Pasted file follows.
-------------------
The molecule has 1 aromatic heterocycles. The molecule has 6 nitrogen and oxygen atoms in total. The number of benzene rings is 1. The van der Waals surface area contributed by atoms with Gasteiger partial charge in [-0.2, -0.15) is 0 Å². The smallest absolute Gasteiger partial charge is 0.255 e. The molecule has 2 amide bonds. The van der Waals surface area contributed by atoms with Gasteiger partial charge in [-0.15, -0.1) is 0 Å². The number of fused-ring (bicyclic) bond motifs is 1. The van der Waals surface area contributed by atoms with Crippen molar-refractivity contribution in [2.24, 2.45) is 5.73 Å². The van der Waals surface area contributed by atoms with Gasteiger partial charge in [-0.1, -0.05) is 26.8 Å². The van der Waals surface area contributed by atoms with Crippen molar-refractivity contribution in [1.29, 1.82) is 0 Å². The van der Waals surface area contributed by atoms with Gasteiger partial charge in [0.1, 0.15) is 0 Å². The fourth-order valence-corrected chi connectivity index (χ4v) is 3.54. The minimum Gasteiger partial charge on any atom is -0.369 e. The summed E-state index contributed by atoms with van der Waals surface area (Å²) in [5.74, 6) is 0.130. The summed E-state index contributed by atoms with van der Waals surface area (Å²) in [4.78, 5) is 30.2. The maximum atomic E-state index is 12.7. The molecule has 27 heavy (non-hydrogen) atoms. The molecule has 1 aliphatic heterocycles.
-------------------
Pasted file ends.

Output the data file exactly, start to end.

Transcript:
The molecule has 1 aromatic heterocycles. The molecule has 6 nitrogen and oxygen atoms in total. The number of benzene rings is 1. The van der Waals surface area contributed by atoms with Gasteiger partial charge in [-0.2, -0.15) is 0 Å². The smallest absolute Gasteiger partial charge is 0.255 e. The molecule has 2 amide bonds. The van der Waals surface area contributed by atoms with Gasteiger partial charge in [-0.15, -0.1) is 0 Å². The number of fused-ring (bicyclic) bond motifs is 1. The van der Waals surface area contributed by atoms with Crippen molar-refractivity contribution in [2.24, 2.45) is 5.73 Å². The van der Waals surface area contributed by atoms with Gasteiger partial charge in [-0.1, -0.05) is 26.8 Å². The van der Waals surface area contributed by atoms with Crippen molar-refractivity contribution in [1.29, 1.82) is 0 Å². The van der Waals surface area contributed by atoms with Gasteiger partial charge in [0.1, 0.15) is 0 Å². The fourth-order valence-corrected chi connectivity index (χ4v) is 3.54. The minimum Gasteiger partial charge on any atom is -0.369 e. The summed E-state index contributed by atoms with van der Waals surface area (Å²) in [5.74, 6) is 0.130. The summed E-state index contributed by atoms with van der Waals surface area (Å²) in [4.78, 5) is 30.2. The maximum atomic E-state index is 12.7. The molecule has 27 heavy (non-hydrogen) atoms. The molecule has 1 aliphatic heterocycles.